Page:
The horse gave him the deepest of reproachful looks, and twitched his long ears disgustedly.
Will buckled on his sword and dagger and secured his shield on his back. “Won’t be long,” he announced, trying to be cheerful, and set off into the mountains.
There were scorch marks here and there on the cliff sides. He knew what that meant, and tried not to shudder. He had never met a dragon before.
Will climbed higher and higher, and the rocks got darker and more desolate, and the sun hid his face until the sky was as grey and gloomy as everything else. He had no idea where his sisters were, but playing the flute now would let any dragons know he was there. It was quite a predicament. But there was only one thing for it: clinging to the rock, he put his flute to his lips and blew.
The third time the music sounded even sweeter and softer than before and sent an unwelcome shiver down his back. But the reply sounded just above his head.
Will scrambled up the cliff face, his heart thudding away merrily in his chest. Hand over hand he went, sweating and panting, until he reached what looked like an opening in the rock. (Unfortunately he saw that what people said about scattered bones was true). And at the opening stood—
His sister leaned sadly against the wall, with a flute identical to his own in her hand. Her gaze alighted on her brother’s head, which had just popped over the edge of the rock. She stood silent and still as stone and didn’t make a peep, though her eyes were gigantic.
Will pulled himself over the edge of the rock. His sister tumbled into his arms, and then he pulled away to look at her closely.
“It must be you, Will,” said Alexa in a very small voice. “It couldn’t be anybody else.”
“You’re right,” said Will happily. “Cassandra–”
Cassandra came flying out and stopped dead. “Will!”
“We are saved!” Alexa exclaimed.
“No, not yet,” Cassandra replied. Her arms wrapped tight around her brother. “Don’t you remember? The dragon said he would wait ten years for us to be rescued, and if no one came we would be his forever. The ten years are up tomorrow!”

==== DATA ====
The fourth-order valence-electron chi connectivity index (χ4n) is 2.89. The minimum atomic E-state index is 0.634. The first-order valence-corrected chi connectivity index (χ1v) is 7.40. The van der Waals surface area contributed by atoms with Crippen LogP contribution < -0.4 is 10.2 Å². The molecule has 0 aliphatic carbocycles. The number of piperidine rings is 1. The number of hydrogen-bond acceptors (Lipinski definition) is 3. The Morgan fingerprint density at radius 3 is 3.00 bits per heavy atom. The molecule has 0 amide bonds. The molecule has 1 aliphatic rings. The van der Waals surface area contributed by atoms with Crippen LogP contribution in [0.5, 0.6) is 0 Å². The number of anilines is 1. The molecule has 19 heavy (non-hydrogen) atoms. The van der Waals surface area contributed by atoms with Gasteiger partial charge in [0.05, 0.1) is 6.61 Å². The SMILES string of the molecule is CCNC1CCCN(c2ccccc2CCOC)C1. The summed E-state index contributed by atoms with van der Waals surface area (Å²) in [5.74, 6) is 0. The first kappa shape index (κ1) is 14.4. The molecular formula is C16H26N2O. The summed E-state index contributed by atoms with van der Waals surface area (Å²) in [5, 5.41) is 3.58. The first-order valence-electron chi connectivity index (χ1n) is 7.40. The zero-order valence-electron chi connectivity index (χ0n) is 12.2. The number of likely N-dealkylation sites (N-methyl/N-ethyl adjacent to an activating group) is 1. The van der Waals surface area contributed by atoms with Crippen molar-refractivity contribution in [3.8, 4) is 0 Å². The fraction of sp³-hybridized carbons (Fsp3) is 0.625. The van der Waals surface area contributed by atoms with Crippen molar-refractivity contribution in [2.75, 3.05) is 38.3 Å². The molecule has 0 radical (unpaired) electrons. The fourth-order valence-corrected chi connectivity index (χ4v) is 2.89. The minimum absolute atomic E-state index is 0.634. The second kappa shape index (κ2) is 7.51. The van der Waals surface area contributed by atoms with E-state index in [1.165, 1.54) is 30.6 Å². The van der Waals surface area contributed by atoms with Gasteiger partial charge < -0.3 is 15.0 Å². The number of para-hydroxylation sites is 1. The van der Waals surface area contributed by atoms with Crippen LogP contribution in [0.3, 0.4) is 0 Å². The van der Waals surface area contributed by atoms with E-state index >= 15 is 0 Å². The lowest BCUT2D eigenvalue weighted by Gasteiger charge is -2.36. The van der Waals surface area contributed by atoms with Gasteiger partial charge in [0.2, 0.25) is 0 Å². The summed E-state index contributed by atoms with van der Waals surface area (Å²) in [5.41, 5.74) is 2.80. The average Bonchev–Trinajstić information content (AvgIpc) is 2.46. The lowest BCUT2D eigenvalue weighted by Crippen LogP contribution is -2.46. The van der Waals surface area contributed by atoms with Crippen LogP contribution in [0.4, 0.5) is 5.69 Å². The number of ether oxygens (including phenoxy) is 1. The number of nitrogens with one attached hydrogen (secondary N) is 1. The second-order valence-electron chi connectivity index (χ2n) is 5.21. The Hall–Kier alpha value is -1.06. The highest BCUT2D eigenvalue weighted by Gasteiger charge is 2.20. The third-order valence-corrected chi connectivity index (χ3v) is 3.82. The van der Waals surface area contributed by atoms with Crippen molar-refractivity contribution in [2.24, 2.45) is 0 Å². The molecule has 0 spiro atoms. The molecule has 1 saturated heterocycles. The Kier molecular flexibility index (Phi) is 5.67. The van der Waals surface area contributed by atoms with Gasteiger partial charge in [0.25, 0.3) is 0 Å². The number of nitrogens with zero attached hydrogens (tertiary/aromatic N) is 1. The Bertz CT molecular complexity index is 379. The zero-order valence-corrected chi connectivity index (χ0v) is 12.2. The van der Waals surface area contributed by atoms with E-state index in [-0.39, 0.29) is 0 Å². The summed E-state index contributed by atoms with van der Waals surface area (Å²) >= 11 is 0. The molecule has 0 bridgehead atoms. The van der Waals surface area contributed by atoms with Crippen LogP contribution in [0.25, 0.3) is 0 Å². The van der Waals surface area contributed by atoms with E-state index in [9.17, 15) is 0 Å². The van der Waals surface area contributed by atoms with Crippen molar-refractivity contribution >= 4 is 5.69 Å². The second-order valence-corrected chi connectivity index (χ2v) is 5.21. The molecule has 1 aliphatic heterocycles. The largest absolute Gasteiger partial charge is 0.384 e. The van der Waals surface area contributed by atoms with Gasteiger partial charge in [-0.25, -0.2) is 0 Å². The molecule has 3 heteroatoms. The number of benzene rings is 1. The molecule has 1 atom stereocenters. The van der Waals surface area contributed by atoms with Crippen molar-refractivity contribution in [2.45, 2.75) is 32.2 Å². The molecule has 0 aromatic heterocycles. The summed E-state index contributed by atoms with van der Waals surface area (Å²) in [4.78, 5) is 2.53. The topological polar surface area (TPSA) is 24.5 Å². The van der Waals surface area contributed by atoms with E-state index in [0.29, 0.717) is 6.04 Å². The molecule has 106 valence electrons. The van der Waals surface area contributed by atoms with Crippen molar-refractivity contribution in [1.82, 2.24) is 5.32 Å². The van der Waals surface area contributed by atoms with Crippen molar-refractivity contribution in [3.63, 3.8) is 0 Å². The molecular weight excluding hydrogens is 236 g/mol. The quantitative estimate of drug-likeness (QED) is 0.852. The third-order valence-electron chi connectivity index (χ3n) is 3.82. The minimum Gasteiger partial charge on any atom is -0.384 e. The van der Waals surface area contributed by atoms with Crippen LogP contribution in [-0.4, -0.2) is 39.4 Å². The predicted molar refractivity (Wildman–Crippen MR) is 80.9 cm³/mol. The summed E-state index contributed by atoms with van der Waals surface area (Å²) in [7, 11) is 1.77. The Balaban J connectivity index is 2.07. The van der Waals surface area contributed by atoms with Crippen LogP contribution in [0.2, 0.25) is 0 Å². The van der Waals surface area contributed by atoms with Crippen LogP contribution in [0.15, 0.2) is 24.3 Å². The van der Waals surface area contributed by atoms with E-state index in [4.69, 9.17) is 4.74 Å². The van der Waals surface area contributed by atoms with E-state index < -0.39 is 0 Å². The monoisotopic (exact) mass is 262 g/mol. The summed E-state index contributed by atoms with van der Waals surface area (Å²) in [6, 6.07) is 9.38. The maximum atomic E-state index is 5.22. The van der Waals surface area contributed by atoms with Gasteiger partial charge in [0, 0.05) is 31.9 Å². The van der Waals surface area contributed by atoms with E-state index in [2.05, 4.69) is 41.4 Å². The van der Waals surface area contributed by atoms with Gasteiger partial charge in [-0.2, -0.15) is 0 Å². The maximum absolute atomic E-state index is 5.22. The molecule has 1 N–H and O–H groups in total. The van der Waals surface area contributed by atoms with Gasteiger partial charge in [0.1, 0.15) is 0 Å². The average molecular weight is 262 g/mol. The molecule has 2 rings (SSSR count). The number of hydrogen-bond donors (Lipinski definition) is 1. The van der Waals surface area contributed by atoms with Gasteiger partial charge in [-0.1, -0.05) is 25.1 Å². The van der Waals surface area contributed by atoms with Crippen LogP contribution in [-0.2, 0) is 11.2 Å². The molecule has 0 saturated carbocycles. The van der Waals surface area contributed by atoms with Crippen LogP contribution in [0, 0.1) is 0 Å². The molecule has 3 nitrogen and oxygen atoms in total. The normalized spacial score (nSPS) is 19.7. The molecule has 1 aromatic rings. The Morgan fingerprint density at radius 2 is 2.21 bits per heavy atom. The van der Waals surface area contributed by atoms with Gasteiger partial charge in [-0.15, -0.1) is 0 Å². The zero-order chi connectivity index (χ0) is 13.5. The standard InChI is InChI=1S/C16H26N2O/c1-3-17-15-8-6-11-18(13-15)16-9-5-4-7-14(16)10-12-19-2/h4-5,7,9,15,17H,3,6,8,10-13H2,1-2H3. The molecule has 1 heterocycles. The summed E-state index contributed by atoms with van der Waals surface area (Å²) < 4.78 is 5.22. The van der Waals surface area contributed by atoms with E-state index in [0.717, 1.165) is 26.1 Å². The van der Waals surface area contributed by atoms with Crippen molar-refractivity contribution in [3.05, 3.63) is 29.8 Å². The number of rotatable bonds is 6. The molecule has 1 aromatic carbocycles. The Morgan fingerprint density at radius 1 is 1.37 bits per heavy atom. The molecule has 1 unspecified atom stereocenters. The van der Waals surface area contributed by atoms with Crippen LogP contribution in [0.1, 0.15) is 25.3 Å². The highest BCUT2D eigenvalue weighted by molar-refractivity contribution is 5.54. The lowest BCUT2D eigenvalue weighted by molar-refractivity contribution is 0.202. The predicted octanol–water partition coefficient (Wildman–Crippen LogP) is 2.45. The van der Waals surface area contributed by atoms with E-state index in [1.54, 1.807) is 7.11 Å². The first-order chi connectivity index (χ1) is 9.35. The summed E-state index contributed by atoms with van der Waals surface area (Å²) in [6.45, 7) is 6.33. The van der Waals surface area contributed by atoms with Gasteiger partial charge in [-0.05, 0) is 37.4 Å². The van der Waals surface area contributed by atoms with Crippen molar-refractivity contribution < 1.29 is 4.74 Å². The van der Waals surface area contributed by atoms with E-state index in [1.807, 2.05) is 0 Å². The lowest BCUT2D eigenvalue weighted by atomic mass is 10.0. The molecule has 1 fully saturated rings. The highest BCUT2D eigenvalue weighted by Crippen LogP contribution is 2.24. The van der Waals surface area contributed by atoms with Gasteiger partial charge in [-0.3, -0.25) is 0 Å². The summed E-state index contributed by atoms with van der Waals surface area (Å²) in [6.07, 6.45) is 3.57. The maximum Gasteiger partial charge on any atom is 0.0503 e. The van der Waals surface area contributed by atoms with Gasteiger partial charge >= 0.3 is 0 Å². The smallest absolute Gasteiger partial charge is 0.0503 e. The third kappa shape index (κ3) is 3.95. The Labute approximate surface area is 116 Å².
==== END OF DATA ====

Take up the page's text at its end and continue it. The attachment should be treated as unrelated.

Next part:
Will almost collapsed under the weight of his sisters, his aching limbs, and this dreadful news. He had almost been too late.
“How did you find us?” Alexa begged.
He held up the flute.
Alexa gasped. “Where did you get that?”
“A strange man in a cloak and hood gave it to me,” said Will. “He said the dragon I was going to fight had made him the way he was, and he showed me his hand.”
“It can’t be,” Cassandra cried. “Him? But he’s–”
At that moment a great swish of wings whipped the air and an enormous dark shadow fell over them. “The dragon!” breathed the two princesses. They bolted from the entrance of the cave, and then Will found himself facing the last person he expected to see.
It was the strange man in the cloak with the deformed hand. “How–” stammered Will, his head swimming.
“I told you I would see you again,” said the man. “I am the dragon’s servant.”
“But why–” Will’s brain seemed to be all in knots.
Alexa screamed, for the dragon had just come in, snorting and steaming and smoking. And she saw that it was about to kill someone if he wasn’t paying attention.
Will leapt up. He snatched his shield from his back and drew his sword. Alexa and Cassandra huddled against the wall, which isn’t a particularly safe place to be when there is a dragon in the room. The cloaked man stood close to them, his eyes gleaming under his dark hood.
“Let them go!” Will shouted.
The dragon spat a small flame of fire at him. “What, and lose my cooks?” it snorted, in a voice that sounded uncannily like a mountain learning to talk. “What a silly idea! Never! I have to eat, you know!” It raised a gigantic paw, preparing to fling some nasty spell at him.
“I know!” said Will, and raised his shield a little higher. His brain still felt stopped up, and he couldn’t think of what to do next.
Then all at once he had an idea. “But what do you want to eat that sort of food for, anyway?” he shouted, trying to be scornful. “Real dragons don’t do that!”
“What?” The dragon stopped snorting flame at him and looked rather struck.
This was encouraging. “If you were a true dragon, you wouldn’t eat what they cook”—pointing at his sisters, who shrank farther against the wall—“you would only eat raw stuff! I can’t imagine what other dragons would think if they found out!”
The dragon started and looked like his pride had been terribly hurt, which was exactly what Will wanted. “Is that so?” it demanded anxiously. “What can I do about it?”
“Well,” said Will slowly, his heart pounding like elephants running away from a flight of dragons. “You could fight me and let me kill you, and then everyone would see that you were a true dragon and not think anything of your eating habits!”
The beast thought this was a brilliant idea. So it picked him up, dropped him on its back, and flew out of the cave onto the rocks.